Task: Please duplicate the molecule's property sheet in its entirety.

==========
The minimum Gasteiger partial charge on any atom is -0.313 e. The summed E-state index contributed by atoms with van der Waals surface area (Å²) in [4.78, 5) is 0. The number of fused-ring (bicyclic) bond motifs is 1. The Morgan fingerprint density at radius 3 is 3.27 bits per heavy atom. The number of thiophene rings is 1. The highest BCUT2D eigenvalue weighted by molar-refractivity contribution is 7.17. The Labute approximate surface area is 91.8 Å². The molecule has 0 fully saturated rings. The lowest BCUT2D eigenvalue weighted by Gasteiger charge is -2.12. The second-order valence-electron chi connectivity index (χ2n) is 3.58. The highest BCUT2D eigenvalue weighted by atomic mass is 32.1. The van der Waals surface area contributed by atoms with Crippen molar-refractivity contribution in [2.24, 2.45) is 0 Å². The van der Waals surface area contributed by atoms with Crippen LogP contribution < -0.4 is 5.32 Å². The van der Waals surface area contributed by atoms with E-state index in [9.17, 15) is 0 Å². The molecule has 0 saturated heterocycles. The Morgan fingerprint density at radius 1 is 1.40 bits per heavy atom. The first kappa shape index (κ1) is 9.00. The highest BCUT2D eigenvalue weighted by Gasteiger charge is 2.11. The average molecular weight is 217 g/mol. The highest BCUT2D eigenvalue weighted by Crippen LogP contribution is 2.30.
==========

The minimum Gasteiger partial charge on any atom is -0.313 e. The summed E-state index contributed by atoms with van der Waals surface area (Å²) in [4.78, 5) is 0. The number of fused-ring (bicyclic) bond motifs is 1. The Morgan fingerprint density at radius 3 is 3.27 bits per heavy atom. The number of thiophene rings is 1. The highest BCUT2D eigenvalue weighted by molar-refractivity contribution is 7.17. The Labute approximate surface area is 91.8 Å². The molecule has 0 fully saturated rings. The lowest BCUT2D eigenvalue weighted by Gasteiger charge is -2.12. The second-order valence-electron chi connectivity index (χ2n) is 3.58. The highest BCUT2D eigenvalue weighted by atomic mass is 32.1. The van der Waals surface area contributed by atoms with Crippen molar-refractivity contribution in [2.24, 2.45) is 0 Å². The van der Waals surface area contributed by atoms with Crippen LogP contribution < -0.4 is 5.32 Å². The van der Waals surface area contributed by atoms with E-state index in [9.17, 15) is 0 Å². The molecule has 0 saturated heterocycles. The Morgan fingerprint density at radius 1 is 1.40 bits per heavy atom. The first kappa shape index (κ1) is 9.00. The highest BCUT2D eigenvalue weighted by Gasteiger charge is 2.11. The average molecular weight is 217 g/mol. The highest BCUT2D eigenvalue weighted by Crippen LogP contribution is 2.30.